All too often companies choose a name or brand for products without performing a detailed trademark search to discern if that name is already subject to a mark used in commerce. Those companies may have few options if later sued by a competitor with a prior registration. Registering a trademark with the United States Patent and Trademark Office (USPTO) is the primary goal, and for good reason.
The federal registration and Lanham Act have substantially modified common law trademark infringement claims. Federal registration with the USPTO bestows substantial benefits designed, in part, to facilitate defense of the mark on a national level. Registration of a trademark gives the holder nationwide priority. Without registration, the holder may have limited rights to the mark geographically. Registration expands protections on a national level.
For the unsuspecting company that chooses a mark without prior research, it may find that a registration already applies and, so, it has few options left. More commonly, a company adopts a brand but fails to register. Sometime later, a new entity across the country chooses that same brand but promptly registers the mark with the USPTO. That new company probably cannot stop all use of the prior mark in certain geographic territories, but federal registration will prevent the senior holder from expanding its business into new territories. That substantial handicap could be avoided with some initial effort.
Of course, registration also grants holders the following significant protections: the right to sue in federal court; the ability to recover treble damages and costs; protection from unlawful imports; presumptions in favor of the holder when prosecuting infringement claims in federal court (including, at times, a presumption that the mark is not descriptive); and protections against cyber-squatters. So parties on the receiving end of a trademark claim are already behind when the plaintiff has prior registration.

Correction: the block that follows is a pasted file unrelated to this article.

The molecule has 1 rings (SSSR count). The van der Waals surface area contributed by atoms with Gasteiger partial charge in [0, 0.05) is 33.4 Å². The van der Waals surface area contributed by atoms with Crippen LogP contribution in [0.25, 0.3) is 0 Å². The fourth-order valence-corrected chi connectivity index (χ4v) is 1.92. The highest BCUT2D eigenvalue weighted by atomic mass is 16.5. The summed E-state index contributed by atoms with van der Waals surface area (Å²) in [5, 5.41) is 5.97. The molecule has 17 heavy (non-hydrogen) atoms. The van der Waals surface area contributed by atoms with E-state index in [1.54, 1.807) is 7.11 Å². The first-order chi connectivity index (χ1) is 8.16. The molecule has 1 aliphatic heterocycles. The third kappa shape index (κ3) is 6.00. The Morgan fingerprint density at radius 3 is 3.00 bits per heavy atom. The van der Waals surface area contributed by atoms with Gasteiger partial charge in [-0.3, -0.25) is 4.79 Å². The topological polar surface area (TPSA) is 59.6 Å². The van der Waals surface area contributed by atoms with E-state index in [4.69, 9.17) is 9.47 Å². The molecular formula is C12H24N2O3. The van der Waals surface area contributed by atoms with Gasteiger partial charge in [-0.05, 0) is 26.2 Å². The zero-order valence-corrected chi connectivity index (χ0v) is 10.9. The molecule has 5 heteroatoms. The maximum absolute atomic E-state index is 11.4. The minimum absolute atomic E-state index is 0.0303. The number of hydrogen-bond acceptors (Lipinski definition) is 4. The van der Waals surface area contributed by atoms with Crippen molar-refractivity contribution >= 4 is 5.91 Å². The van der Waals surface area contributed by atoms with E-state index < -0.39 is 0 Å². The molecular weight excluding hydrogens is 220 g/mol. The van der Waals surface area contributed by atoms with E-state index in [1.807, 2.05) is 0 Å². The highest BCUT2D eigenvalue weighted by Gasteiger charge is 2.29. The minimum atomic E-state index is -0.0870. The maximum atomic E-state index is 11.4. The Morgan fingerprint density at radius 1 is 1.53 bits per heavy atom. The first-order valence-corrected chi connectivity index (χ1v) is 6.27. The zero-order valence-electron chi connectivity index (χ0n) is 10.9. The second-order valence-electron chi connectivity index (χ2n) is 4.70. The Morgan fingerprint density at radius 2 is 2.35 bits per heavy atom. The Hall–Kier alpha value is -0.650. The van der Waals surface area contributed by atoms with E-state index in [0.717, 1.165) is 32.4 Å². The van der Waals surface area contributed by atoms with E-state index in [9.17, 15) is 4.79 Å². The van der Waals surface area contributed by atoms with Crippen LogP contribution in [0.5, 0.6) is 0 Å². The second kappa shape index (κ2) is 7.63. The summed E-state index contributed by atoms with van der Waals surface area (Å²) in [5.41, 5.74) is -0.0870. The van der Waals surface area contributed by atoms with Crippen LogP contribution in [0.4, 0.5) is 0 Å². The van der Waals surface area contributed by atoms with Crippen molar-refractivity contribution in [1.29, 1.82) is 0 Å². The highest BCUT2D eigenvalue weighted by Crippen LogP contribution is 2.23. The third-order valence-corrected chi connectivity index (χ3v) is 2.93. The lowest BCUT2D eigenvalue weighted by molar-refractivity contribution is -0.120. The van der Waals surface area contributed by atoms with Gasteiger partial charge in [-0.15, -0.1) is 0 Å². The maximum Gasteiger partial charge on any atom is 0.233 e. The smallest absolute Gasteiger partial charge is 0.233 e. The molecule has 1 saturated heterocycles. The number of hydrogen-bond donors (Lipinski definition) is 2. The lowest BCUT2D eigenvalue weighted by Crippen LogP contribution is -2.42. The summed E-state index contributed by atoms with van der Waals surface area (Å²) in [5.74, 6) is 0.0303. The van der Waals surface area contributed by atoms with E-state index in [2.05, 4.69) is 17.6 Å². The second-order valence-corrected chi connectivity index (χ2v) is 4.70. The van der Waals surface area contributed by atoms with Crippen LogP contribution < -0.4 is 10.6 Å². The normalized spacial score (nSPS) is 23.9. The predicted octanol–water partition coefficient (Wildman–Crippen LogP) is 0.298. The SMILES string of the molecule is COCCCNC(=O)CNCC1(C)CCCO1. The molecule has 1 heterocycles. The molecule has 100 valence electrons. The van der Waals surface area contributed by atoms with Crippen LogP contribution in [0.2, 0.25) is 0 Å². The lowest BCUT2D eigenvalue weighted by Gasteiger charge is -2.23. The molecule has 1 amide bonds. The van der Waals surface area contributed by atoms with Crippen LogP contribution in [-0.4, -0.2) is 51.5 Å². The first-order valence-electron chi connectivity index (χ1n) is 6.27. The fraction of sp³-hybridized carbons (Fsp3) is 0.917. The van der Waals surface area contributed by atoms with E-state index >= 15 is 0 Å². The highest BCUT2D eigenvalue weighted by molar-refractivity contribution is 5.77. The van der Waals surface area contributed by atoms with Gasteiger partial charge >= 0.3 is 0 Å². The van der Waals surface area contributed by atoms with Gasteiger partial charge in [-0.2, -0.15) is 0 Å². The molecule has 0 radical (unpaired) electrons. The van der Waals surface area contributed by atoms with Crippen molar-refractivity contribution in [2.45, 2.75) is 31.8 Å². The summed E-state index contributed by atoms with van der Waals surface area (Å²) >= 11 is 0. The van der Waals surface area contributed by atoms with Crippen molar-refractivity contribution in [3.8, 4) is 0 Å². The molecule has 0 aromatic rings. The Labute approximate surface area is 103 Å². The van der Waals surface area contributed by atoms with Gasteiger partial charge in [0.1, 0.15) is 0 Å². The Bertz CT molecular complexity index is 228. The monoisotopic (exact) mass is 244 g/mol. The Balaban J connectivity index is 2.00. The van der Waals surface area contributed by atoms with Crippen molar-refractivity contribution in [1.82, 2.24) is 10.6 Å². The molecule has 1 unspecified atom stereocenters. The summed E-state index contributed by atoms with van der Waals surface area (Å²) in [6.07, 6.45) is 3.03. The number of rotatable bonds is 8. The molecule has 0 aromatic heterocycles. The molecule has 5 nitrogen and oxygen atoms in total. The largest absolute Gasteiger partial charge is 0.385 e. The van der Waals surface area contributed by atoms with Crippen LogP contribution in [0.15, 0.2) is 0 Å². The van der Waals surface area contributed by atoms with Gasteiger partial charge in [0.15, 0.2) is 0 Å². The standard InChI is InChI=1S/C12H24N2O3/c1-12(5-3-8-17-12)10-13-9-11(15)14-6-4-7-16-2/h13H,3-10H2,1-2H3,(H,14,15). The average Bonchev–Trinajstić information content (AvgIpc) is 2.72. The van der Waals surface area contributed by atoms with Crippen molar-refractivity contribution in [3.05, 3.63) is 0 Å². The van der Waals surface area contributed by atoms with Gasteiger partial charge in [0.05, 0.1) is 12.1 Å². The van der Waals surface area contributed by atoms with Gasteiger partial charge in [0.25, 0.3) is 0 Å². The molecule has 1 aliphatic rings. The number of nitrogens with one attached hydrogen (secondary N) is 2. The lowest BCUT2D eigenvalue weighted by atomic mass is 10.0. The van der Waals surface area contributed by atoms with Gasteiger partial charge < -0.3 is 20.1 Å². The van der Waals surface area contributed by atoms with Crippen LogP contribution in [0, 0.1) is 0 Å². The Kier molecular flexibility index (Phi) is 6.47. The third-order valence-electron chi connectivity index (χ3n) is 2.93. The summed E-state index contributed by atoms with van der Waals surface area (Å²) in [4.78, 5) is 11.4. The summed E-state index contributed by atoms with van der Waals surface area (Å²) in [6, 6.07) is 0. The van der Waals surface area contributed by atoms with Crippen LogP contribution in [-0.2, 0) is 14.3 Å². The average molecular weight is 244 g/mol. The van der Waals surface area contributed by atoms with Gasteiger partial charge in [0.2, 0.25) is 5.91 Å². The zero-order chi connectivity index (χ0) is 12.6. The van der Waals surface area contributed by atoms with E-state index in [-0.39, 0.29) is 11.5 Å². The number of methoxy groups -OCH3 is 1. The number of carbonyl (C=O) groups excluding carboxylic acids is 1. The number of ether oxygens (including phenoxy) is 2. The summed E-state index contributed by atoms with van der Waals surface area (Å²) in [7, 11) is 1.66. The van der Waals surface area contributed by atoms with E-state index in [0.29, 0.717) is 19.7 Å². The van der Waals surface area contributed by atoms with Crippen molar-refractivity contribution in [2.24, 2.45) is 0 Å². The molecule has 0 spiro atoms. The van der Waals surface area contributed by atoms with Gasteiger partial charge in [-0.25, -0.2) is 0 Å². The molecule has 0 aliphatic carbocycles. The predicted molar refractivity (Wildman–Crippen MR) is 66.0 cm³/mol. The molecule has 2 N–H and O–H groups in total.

What happens if you lose the footrace to the USPTO and someone registers before you? All is not lost. You can file a petition for cancellation with the USPTO. Grounds for cancellation include, for example: prior use, or prior rights, in an identical or confusingly similar mark; abandonment; claims that the trademark is merely descriptive; the mark was obtained through fraud; the mark misrepresents the source of goods; or the mark suggests a connection that does not exist. You can also defend your mark based on prior use, which must be established with sound evidence. If you receive a cease-and-desist letter or notice of a competing, similar mark, immediate efforts should be undertaken to establish prior use and define the applicable territory broadly.
In short, you eliminate potential costs and liabilities through detailed investigations before using a mark in commerce. No company should assume that a mark is available without a thorough records search. Although we always suggest consultation with experienced trademark counsel (particularly for design marks), the USPTO includes several helpful databases and resources that give even the uninitiated a head start.